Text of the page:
77877f762c40637911396daa19b53094

(78467)

on August 08, 2012
at 09:32 AM

You should reconsider the arrow of causality.

100fd85230060e754fc13394eee6d6f1

(18696)

on August 08, 2012
at 09:18 AM

And to be more precise, it is the process of fat accumulation, not the "excessive pounds" that is a plausible protection.

100fd85230060e754fc13394eee6d6f1

(18696)

on August 08, 2012
at 09:31 AM

To be fair, mine is also a pet idea, but it is not a less valid one at this point, as far as I know. I'd be grateful and even excited to hear about experimental evidence that disproves it.

100fd85230060e754fc13394eee6d6f1

(18696)

on August 10, 2012
at 07:15 AM

(See my update.)

100fd85230060e754fc13394eee6d6f1

(18696)

on August 08, 2012
at 10:28 PM

Exactly. Epidemiology can't give you the direction of causality. At this point it could be either. I only asserted a hypothesis of the direction. I didn't assert that it was so.

100fd85230060e754fc13394eee6d6f1

(18696)

on August 08, 2012
at 09:25 AM

Finally, if that quote from Carthenon was meant to imply anything more than trying to prevent people from making the stupid interpretation that they should gain fat, then it would be completely unsupported. He is an epidemiologist, and this study was epidemiology. It gives no clues to him or to us about the mechanism. So unless he had some other scientific reason to imply that, it would be just a pet idea -- if he had other evidence, I'm sure he would be telling us.

100fd85230060e754fc13394eee6d6f1

(18696)

on August 10, 2012
at 06:43 AM

It's not so much a contention as a conjecture, and it's not to protect against t2d, but to protect against the damage from chronic high blood sugar. If 2 people have chronically high BG, and one of them efficiently gets it out of the blood and into the fat tissue, that person is not going to suffer as much damage from it. That's the idea anyway. I'm not saying it's so.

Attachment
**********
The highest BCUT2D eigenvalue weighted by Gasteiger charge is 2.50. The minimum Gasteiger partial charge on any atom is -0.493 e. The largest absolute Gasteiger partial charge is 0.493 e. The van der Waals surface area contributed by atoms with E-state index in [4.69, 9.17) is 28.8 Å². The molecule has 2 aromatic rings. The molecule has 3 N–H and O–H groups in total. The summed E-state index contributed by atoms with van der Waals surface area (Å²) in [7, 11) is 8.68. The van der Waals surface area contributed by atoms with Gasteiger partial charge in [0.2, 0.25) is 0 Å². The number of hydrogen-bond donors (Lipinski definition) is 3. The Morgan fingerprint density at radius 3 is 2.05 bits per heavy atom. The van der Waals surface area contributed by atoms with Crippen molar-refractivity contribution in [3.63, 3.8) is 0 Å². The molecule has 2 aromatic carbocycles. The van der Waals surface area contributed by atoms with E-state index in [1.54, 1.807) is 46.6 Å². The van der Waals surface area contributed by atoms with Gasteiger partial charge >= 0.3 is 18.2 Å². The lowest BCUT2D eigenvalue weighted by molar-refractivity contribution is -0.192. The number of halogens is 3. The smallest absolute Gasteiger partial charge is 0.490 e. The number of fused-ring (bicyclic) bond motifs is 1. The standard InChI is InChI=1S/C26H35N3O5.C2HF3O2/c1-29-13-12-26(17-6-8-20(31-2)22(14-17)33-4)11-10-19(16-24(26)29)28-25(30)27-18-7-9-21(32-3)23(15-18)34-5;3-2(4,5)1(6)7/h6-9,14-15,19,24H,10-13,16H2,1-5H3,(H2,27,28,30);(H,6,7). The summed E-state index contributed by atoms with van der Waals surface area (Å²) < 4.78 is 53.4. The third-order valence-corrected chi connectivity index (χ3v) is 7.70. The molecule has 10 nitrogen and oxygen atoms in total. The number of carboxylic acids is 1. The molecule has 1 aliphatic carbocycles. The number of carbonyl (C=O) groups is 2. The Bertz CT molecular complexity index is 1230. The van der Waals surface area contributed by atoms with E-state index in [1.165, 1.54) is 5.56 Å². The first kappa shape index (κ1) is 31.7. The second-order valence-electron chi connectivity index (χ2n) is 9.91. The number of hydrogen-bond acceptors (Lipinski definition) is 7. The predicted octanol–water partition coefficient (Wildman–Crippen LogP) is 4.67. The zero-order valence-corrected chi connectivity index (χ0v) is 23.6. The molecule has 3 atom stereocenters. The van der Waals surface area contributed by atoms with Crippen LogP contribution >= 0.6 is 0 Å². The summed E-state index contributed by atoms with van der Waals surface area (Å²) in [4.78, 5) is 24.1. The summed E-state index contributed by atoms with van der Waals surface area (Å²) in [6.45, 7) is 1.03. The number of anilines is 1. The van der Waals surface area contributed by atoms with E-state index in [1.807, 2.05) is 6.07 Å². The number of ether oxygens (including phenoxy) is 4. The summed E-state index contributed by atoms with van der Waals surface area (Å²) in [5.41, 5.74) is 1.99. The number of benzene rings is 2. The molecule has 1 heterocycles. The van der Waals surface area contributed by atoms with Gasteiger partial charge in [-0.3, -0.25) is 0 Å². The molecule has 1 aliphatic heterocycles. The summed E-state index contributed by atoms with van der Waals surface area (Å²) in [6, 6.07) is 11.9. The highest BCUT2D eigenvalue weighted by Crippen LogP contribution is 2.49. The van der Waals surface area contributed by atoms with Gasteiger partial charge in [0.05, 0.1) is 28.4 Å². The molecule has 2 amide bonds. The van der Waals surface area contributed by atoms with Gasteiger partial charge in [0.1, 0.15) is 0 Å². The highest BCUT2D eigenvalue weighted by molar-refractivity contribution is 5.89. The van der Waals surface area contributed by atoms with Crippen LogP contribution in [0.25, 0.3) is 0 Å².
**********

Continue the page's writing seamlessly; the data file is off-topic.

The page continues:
100fd85230060e754fc13394eee6d6f1

(18696)

on August 10, 2012
at 06:46 AM

As to downvotes, I only use them when a post is factually incorrect, misleading, illogical, or offensive. In fact, I ought to upvote you for spurring me to find some articles to support the idea.

77877f762c40637911396daa19b53094

(78467)

on August 09, 2012
at 02:37 PM

.. but do mark my answer down if it makes you feel better. :)

100fd85230060e754fc13394eee6d6f1

(18696)

on August 09, 2012
at 02:24 PM

Great! It sounds like you have some scientific data that distinguishes these hypotheses by showing that one direction can't be true. I'm all ears.

77877f762c40637911396daa19b53094

(78467)

on August 09, 2012
at 02:34 PM

Your contention is that adipogenesis has evolved as a protective mechanism against type 2 diabetes. This is very unlikely.

100fd85230060e754fc13394eee6d6f1

(18696)

on August 10, 2012
at 09:07 AM

What? Excretion of excess glucose in the urine is practically the definition of diabetes.

77877f762c40637911396daa19b53094

(78467)

on August 10, 2012
at 07:53 AM

Storage of the energy in glucose, either through polymerisation into glycogen or synthesis of fatty acids did not evolve to protect from chronic high blood sugar (one can easily excrete it) but to manage homeostasis of energy during times of a deficit in caloric intake.

77877f762c40637911396daa19b53094

(78467)

on August 12, 2012
at 01:34 AM

You said, "gaining fat as a metabolic response to developing diabetes is protective". I've taken your usage of the term "protective" to imply an evolutionary adaptation.

77877f762c40637911396daa19b53094

(78467)

on August 11, 2012
at 04:56 AM

Precisely, but you miss the point. You need to ask yourself, is it easier for the body to evolve a mechanism as complicated as fat synthesis to address excess glucose or simply to excrete it, or alternatively, the body can increase its insulin sensitivity. In other words, there are many easier mechanisms to develop other than one as complex as adipogenesis. Ergo it is unlikely that the evolution of adipogenesis was driven by the risk of T2D. It's also very unlikely that T2D existed with sufficient frequency in ancestral populations to become a selective factor. Today, it's a different story.

100fd85230060e754fc13394eee6d6f1

(18696)

on August 11, 2012
at 04:45 PM

I don't understand why you keep repeating that I have made an assertion that I haven't made. I give up.

0
Fbe5ccefbaa491771675404cd766578f

on August 08, 2012
at 10:22 AM

Unfortunately, they don't give much information about the study participants. Individuals are often diabetic for several years before they learn that they have the disease. Depending on their level of insulin production and their ability to utilize insulin, they may go into ketosis even though they are eating lots of carbs and have high blood glucose. Their bodies would be consuming fat for energy because they couldn't fully utilize the glucose. The resulting high blood glucose level would be damaging their bodies while they remained thin.

It would been helpful to know if the levels of insulin production/utilization at diagnosis was also considered in these studies.